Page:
By Bill Ladabouche



            One of the first tracks I sought to find information about was the track that almost everyone up here in northern Vermont who comes from the older days of racing simply refers to as “Malletts Bay”. The track was one of the more stable tracks in that most unstable of periods – the early 1950’s; and, it played an important role in the formation of NASCAR racing in northern Vermont. It deserves a larger place in racing history than it currently enjoys.

Courtesy of Cho Lee
This early Otter Creek hobby heat shows former Malletts Bay drivers: 2+1 Clarence Rock, Beaver Dragon [white second car], Chet Street [3rd] Ollie Wescott in 12, Jack DuBrul in 1, 5 Jack Anderson, and Red Dooley [last white car].


            When I started going to races at the old Otter Creek Speedway in 1961, I was aware that a number of competitors [particularly hobby class] at that struggling new NASCAR track in Hi Monroe’s pasture had run at the Malletts Bay Raceway [or Colchester – Bayview Speedway, as it was last called]. My uncle and I had driven up from Rutland once, in 1958, to view a race that had been vigorously advertised down our way as a Vermont State Championship. With no racing having taken place in our region since 1952, we were starved for racing of any kind during those years. So, we had responded with what amounted to a circuitous two – hour ride from Rutland on secondary and tertiary roads.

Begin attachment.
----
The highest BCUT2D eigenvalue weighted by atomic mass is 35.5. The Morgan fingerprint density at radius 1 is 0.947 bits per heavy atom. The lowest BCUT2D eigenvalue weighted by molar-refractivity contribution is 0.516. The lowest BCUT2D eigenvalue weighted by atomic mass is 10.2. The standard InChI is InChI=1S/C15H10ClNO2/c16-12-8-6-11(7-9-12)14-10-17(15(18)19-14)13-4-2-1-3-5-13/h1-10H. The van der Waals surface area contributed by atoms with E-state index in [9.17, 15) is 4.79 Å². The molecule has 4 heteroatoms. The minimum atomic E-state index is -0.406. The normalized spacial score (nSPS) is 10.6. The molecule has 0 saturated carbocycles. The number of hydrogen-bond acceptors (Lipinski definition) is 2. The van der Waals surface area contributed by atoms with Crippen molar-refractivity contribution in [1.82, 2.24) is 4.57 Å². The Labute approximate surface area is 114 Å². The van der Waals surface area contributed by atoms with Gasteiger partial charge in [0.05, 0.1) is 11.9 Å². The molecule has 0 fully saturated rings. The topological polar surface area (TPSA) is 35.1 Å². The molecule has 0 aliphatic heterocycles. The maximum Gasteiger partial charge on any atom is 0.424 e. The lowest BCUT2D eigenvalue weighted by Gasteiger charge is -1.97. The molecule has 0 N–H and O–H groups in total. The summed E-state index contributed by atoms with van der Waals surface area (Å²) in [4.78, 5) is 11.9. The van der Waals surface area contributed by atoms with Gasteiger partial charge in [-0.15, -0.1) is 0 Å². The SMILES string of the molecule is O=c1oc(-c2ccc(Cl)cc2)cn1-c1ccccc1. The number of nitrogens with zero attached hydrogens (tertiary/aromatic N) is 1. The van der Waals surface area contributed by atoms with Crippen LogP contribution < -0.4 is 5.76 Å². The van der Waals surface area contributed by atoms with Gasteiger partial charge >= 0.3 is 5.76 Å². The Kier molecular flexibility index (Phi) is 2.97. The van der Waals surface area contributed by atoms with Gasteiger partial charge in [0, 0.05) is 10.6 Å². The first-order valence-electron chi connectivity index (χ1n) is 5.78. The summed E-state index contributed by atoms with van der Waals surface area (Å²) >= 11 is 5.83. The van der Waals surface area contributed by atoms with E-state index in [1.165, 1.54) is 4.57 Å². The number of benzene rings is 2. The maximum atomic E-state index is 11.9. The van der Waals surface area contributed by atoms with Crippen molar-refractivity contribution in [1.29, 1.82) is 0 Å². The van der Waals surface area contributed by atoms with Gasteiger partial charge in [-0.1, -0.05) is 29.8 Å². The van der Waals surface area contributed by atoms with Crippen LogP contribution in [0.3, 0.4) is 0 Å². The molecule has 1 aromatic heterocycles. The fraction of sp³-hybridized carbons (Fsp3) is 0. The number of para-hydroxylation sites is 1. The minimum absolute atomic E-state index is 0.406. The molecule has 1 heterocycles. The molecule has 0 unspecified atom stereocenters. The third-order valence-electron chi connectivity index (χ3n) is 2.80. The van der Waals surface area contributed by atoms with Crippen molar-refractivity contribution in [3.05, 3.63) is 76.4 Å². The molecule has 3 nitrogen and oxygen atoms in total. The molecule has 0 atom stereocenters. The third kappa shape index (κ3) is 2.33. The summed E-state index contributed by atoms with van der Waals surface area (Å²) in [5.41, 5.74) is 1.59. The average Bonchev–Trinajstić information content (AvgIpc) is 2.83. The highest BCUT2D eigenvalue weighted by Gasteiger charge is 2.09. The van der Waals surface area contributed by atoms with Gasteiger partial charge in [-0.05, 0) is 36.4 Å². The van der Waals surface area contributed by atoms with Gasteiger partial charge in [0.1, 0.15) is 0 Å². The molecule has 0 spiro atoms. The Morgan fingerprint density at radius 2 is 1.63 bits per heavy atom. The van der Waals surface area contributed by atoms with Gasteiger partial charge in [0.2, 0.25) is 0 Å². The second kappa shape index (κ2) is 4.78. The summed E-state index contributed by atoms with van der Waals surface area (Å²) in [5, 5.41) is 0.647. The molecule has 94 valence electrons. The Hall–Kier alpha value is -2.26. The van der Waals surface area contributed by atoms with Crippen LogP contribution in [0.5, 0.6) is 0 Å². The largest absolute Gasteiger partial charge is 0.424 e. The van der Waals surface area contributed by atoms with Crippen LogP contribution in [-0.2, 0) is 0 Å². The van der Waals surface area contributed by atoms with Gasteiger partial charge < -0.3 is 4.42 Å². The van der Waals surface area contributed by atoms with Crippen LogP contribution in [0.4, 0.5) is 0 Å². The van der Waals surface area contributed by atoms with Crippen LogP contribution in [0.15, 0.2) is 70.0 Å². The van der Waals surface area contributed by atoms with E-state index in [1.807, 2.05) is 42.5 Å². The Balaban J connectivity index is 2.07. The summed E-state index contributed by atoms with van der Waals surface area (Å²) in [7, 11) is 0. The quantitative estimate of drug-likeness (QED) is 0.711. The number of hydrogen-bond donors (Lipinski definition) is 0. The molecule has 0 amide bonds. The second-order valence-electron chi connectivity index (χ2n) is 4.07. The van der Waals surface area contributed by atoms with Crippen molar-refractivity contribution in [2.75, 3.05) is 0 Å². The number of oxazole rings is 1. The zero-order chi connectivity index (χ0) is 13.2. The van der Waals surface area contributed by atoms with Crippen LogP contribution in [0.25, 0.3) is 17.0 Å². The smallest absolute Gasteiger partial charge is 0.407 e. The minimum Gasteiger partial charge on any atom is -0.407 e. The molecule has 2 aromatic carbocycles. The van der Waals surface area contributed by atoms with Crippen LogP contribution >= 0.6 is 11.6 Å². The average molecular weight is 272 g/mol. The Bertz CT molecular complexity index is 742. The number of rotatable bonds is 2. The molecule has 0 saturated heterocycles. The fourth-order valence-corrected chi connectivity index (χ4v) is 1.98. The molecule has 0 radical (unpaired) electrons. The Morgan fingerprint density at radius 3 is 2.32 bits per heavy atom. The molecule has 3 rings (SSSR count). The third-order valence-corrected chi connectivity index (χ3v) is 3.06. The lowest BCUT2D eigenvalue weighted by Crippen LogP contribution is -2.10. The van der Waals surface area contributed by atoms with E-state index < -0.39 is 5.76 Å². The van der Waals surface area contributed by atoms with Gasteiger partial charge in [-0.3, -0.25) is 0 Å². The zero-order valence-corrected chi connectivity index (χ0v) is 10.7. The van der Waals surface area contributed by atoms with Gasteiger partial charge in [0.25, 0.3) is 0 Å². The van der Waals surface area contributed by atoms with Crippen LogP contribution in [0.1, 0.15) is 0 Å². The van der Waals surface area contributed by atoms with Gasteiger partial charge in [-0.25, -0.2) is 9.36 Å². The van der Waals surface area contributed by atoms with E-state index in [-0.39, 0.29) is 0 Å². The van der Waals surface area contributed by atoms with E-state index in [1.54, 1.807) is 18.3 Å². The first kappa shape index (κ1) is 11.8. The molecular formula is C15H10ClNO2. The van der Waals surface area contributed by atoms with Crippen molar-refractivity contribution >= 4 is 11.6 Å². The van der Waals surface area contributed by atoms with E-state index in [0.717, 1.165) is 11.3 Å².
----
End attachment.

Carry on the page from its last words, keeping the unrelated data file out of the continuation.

Gilbert Family Photo
Lloyd Gilbert’s car sits in the parking lot behind the stands at Malletts Bay. Below – Life on the other side of those stands.

Bushey Family Photo


            I was no more than perhaps 11 or 12 at that time and – unlike most other racing I ever went to – I remember very little of that day. I believe one of the problems was that I may have discovered girls recently and there were a number of those creatures in attendance. I do recall that a car with a number something like X-100 had completely run away from the rest of the field. A also vaguely recall an apparent team, with two dark gold and turquoise – colored coupes. The parking was located between the back of the stands and VT Route 127.

            I would have to say that, on that day, such drivers as Dick Nephew, Buck Holliday, Jack DuBrul, the Trombley brothers, Bob Bruno, Jackie Peterson, Wayne Chandler, Red Dooley, the Barcomb brothers, the Farnsworth brothers, Gordy Owens. Shorty Carmichael, Ernie Reid, and many more of the regulars must have been there; but no one recalls any of them having an X-100. I can distinctly remember that Keene, NH’s legendary Art Cody stiff – hitched his little yellow flathead Ford coupe up there that day because we followed him most of the way up, winding along on the frustrating US Route 7.